The scourge of antibiotic resistance: the important role of the environment

Clin Infect Dis. 2013 Sep;57(5):704-10. doi: 10.1093/cid/cit355. Epub 2013 May 30.


Antibiotic resistance and associated genes are ubiquitous and ancient, with most genes that encode resistance in human pathogens having originated in bacteria from the natural environment (eg, β-lactamases and fluoroquinolones resistance genes, such as qnr). The rapid evolution and spread of "new" antibiotic resistance genes has been enhanced by modern human activity and its influence on the environmental resistome. This highlights the importance of including the role of the environmental vectors, such as bacterial genetic diversity within soil and water, in resistance risk management. We need to take more steps to decrease the spread of resistance genes in environmental bacteria into human pathogens, to decrease the spread of resistant bacteria to people and animals via foodstuffs, wastes and water, and to minimize the levels of antibiotics and antibiotic-resistant bacteria introduced into the environment. Reducing this risk must include improved management of waste containing antibiotic residues and antibiotic-resistant microorganisms.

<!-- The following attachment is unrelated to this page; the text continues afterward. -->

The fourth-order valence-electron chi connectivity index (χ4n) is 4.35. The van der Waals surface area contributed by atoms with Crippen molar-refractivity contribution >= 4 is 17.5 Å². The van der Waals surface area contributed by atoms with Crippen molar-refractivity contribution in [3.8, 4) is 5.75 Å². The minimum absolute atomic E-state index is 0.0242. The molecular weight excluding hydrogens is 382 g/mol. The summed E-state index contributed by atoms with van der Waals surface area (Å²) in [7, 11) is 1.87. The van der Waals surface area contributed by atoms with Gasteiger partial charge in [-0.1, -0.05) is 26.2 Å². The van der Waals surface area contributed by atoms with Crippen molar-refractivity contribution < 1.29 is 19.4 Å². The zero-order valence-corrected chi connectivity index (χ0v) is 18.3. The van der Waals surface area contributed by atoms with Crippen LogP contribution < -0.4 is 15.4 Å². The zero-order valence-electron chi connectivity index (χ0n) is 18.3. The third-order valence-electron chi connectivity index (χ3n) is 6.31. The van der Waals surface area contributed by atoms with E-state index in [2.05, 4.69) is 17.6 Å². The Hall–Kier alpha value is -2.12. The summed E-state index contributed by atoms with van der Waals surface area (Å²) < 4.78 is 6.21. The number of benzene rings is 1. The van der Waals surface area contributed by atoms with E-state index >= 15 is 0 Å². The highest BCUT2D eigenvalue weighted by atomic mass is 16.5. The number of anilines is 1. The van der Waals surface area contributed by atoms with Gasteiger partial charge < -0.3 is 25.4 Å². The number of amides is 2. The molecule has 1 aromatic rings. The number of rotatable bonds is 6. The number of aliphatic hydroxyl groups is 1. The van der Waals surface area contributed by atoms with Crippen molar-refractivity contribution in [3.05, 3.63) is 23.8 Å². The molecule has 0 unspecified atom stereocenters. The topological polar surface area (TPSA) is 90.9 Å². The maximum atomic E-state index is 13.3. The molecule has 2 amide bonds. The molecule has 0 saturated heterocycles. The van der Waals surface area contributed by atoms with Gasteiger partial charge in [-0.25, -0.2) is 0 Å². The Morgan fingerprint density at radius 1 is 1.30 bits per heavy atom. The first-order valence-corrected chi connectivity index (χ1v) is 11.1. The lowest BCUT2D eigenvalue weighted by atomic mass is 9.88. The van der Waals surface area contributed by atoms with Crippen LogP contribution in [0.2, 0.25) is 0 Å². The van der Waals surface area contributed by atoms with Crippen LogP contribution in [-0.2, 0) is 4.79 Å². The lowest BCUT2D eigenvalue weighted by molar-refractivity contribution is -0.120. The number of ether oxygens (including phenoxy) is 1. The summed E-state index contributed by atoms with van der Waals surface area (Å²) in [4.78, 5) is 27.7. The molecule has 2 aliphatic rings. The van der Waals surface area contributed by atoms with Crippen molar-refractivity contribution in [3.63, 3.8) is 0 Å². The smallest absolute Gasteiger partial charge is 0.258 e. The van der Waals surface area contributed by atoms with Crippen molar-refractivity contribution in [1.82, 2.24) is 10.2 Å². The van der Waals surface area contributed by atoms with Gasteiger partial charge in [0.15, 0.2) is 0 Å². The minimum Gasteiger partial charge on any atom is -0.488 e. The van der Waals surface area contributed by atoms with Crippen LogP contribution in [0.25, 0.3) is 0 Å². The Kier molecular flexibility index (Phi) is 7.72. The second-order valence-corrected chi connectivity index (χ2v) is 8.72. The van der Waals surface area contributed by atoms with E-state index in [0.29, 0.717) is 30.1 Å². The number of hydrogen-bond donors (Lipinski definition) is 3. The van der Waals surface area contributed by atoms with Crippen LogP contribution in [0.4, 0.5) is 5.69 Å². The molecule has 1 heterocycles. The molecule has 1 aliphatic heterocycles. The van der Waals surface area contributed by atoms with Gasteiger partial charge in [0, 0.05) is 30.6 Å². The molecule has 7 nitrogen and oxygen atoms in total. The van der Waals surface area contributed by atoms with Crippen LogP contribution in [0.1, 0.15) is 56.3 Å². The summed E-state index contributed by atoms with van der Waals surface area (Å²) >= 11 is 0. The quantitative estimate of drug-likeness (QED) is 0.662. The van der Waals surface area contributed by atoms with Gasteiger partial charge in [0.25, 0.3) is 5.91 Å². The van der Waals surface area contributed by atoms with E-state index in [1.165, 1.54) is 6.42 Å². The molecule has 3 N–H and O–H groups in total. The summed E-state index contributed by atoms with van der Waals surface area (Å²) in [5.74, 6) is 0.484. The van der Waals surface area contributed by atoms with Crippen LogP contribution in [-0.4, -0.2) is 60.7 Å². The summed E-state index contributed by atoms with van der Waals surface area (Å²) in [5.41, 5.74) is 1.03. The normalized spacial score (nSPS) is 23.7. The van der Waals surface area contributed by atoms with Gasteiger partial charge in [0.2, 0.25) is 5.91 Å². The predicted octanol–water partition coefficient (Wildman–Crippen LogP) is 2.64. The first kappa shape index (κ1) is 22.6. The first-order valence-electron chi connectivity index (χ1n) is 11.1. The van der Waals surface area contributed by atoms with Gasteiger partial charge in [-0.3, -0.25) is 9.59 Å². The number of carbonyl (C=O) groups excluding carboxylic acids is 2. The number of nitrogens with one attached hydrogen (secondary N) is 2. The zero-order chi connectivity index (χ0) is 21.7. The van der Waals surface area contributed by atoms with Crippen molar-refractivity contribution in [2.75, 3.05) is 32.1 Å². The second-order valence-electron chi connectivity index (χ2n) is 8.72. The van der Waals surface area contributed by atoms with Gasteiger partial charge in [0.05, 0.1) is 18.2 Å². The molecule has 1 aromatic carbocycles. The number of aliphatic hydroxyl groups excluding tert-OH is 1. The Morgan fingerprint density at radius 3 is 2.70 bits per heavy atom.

Keywords: antibiotic resistance; environment; human resistant infections.

Publication types

  • Research Support, Non-U.S. Gov't
  • Review

MeSH terms

  • Animals
  • Anti-Bacterial Agents / pharmacology*
  • Bacteria / drug effects*
  • Bacterial Infections / epidemiology*
  • Bacterial Infections / microbiology
  • Bacterial Infections / veterinary*
  • Drug Resistance, Bacterial*
  • Drug Utilization / standards
  • Gene Transfer, Horizontal
  • Humans
  • Selection, Genetic
  • Water Purification / methods


  • Anti-Bacterial Agents